The draft’s proposal- Data Sharing and Release Act
In the Draft Report, PC proposed a Framework Data Sharing and Release Act, which would:
- Create new institutions
- Add resourcing to lift the capability to integrate and link data sets
- Address safe access arrangements for use of identifiable data
- Promote a culture of active release of non-sensitive data
The conclusion of the speech talking about the willingness of consumers/citizens to let government and private sector to continue to use their data, is qorth quoting in full:
“Today, if deprived of consumer data certain very significant social mechanisms would collapse. Most service industries – public sector and private sector – above the very basic level depend on data to forecast, invest and respond to customer needs. Many manufacturers too, along with their facilities of production. Payment systems are deeply data dependent. I could go on.
And it is the same for the willingness of health data, or education results or census responses or many of the big ABS surveys. The sources of these data are also people, most often creating data by consuming public services.
They are still willing to let us – businesses and governments do this – do this. But there are reservations. To ensure continued trust, it is worth considering how we give something back, as we take ever greater (and wiser) advantage of what we can now find out.”
Read the complete speech here.
OpenGov has come across some of these themes in our interactions with government executives:
The necessity of trust for allowing governments to successfully unlock the value inherent in big data was the theme of a panel discussion at the New South Wales OpenGov Leadership Forum last year.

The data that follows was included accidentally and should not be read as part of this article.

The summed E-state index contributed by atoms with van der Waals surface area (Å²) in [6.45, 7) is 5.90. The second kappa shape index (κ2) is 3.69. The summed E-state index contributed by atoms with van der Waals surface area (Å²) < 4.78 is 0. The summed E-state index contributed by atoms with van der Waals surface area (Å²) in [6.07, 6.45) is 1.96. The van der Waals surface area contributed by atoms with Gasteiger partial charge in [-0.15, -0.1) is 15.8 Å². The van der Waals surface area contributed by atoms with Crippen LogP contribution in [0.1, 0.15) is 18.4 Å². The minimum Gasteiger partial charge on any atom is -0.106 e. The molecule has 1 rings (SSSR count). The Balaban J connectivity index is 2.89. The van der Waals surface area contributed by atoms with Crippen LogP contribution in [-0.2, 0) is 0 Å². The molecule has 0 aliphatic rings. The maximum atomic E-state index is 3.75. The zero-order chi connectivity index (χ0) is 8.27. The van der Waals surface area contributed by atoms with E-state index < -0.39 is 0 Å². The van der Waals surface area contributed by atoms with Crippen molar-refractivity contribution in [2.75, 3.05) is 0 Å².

In an interview with OpenGov, David Watts, Commissioner for Privacy and Data Protection for the State of Victoria had expressed similar doubts over the concept of data ownership and its understanding.
Recently, when we asked Janek Rozov, the Head of Department of Information Society Services Development at the Ministry of Economic Affairs and Communications in Estonia about the next big trend which would impact public sector strategy, he replied: “My Data”, raw data and data ownership. Everyone can check how his or her data is used. Everyone can use data, which was produced during the use of the service (e.g. I use services from one shop and I have a client card there that collects information of the goods and services I bought. I decide to change shop but I wish to transfer all my client history to a new shop. Today it's impossible but tomorrow it should to be possible). Everyone can open and share data that is held on different state registers. For example, it should be possible to open my health data to insurance companies in order to get better contract conditions.